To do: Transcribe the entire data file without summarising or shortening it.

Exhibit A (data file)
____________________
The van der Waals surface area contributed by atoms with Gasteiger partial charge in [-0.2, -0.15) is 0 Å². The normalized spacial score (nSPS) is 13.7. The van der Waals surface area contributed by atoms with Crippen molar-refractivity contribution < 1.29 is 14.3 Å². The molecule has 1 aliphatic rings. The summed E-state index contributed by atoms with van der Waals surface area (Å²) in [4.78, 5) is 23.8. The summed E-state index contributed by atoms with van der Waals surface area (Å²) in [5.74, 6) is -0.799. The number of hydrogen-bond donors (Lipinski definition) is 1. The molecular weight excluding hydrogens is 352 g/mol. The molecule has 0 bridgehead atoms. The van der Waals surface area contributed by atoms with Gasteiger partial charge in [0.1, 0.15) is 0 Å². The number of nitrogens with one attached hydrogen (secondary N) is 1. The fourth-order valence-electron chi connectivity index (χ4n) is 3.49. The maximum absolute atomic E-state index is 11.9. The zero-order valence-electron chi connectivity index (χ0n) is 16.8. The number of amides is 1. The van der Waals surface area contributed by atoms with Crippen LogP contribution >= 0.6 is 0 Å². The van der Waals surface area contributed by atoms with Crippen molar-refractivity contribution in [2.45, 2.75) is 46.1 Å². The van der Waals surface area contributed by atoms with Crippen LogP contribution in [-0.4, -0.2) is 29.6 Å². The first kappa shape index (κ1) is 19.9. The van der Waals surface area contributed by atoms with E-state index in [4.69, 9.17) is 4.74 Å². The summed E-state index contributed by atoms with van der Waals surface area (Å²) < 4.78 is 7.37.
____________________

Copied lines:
The van der Waals surface area contributed by atoms with Gasteiger partial charge in [-0.2, -0.15) is 0 Å². The normalized spacial score (nSPS) is 13.7. The van der Waals surface area contributed by atoms with Crippen molar-refractivity contribution < 1.29 is 14.3 Å². The molecule has 1 aliphatic rings. The summed E-state index contributed by atoms with van der Waals surface area (Å²) in [4.78, 5) is 23.8. The summed E-state index contributed by atoms with van der Waals surface area (Å²) in [5.74, 6) is -0.799. The number of hydrogen-bond donors (Lipinski definition) is 1. The molecular weight excluding hydrogens is 352 g/mol. The molecule has 0 bridgehead atoms. The van der Waals surface area contributed by atoms with Gasteiger partial charge in [0.1, 0.15) is 0 Å². The number of nitrogens with one attached hydrogen (secondary N) is 1. The fourth-order valence-electron chi connectivity index (χ4n) is 3.49. The maximum absolute atomic E-state index is 11.9. The zero-order valence-electron chi connectivity index (χ0n) is 16.8. The number of amides is 1. The van der Waals surface area contributed by atoms with Crippen LogP contribution >= 0.6 is 0 Å². The van der Waals surface area contributed by atoms with Crippen molar-refractivity contribution in [2.45, 2.75) is 46.1 Å². The van der Waals surface area contributed by atoms with Crippen LogP contribution in [-0.4, -0.2) is 29.6 Å². The first kappa shape index (κ1) is 19.9. The van der Waals surface area contributed by atoms with E-state index in [4.69, 9.17) is 4.74 Å². The summed E-state index contributed by atoms with van der Waals surface area (Å²) < 4.78 is 7.37.